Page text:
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It Feels Like the Future

By Micah

Two years ago, I had the pleasure of going to Detroit for the Allied Media Conference. I had never been to Detroit, never been to AMC, had never even heard about it before, but the schedule of sessions and overall mission looked dope. But I found more than that. What I found was everything. Let me back up a bit and get personal. 

I grew up in Mt. Vernon NY. Born in 1975. I’ll set the stage for you – Mt. Vernon is only 4 square miles but densely populated, at one point it was the 8th most populous city in the country. I grew up on the south side; my mom still lives in that house. Nearly all black, but my sister and I were mixed. The only ones. I grew up in a house with my grandmother who lived on the floor above us, learning about the world from her, learning about history, and also going to her A.M.E. Zion church for Sunday school. But I also grew up with a Buddhist mother, who connected us to a broader sense of being African American. African ancestry was celebrated in art and dance as we were exposed to various experiences. Even the art that my mother adorned the walls with told us black was beautiful. 

I also grew up in the world of Hip Hop, my first love. And there I heard and learned from the voices of Chuck D, Rakim, KRS-One, De la Soul, Queen Latifah, and many others. My house was filled with the sounds of early R&B – Sly & The Family Stone, Otis Redding, Roberta Flack, Bill Withers, and so many others. Including Michael Jackson, Prince, U2, and The Police, as well. My own exploration brought me to groups like Living Color, but also Fugazi, Anthrax, Suicidal Tendencies to name a few. My music, hair, style, even skin color, was not like those around me and as I grew older that became even more true.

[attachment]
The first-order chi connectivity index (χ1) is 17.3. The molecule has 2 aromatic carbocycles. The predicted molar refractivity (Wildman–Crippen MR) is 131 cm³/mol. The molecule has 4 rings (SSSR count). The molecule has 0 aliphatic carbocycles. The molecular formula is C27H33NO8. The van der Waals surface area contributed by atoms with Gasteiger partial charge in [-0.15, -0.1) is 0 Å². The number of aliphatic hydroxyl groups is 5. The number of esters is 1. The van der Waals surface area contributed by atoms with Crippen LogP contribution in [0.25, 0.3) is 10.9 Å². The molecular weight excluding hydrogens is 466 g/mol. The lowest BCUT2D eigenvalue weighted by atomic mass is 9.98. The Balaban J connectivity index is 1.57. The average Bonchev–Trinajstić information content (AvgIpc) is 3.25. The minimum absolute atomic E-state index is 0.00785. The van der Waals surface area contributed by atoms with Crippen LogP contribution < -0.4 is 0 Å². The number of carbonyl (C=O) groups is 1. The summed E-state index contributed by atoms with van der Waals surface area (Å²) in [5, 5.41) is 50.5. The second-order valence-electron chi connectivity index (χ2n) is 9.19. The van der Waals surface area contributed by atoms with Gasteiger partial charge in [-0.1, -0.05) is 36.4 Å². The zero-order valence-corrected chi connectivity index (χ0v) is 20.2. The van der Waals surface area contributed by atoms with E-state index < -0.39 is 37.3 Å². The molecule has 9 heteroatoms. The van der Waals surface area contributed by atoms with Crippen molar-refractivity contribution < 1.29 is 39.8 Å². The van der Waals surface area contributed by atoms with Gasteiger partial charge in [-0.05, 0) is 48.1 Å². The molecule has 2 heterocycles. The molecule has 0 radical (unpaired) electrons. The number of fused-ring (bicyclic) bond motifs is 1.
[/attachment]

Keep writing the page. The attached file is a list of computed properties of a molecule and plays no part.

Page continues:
It simply wasn’t ok to be black and weird. Being black had a rigid definition – it was a way of walking, talking, dressing, music choice, and a list of what you must like and a list of what wasn’t for us. Hell, even skateboarding wasn’t done by black kids then. That didn’t change ‘til people like Pharell and Lil Wayne made it ok. Going to a show and being in the middle of a mosh pit meant being surrounded by white kids, and when you found another brother you connected on some deep unspoken level. Such a narrow definition of blackness that was given to us then.

Back to the Allied Media Conference. First step in I saw blackness in so many beautiful shapes and forms. People who were breaking apart that definition of blackness. Celebrating what felt like a rootedness in African ancestry, but also in Hip Hop. Rooted in our streets, but also our past, our homes, our birthright and also the future. Something unapologetic, beautiful, full of life and most importantly choice. The allowance of black and weird which is really just saying that you can be whatever you wish to be while being black. This included gender – one could be black and identify as whatever gender they choose, and not be limited to an option of 2. But AMC was more than this. Again it was everything, so it was full of people of all colors, being themselves, and demanding a world that accepted that. Free people, thinking creatively and independently, way beyond the confines of a scarcity mentality that requires we stay in our lane and become the cogs that the machine needs and will grind to dust. Our extractive system fears nothing more than free thinking individuals who regained their imaginations and AMC is where they gather.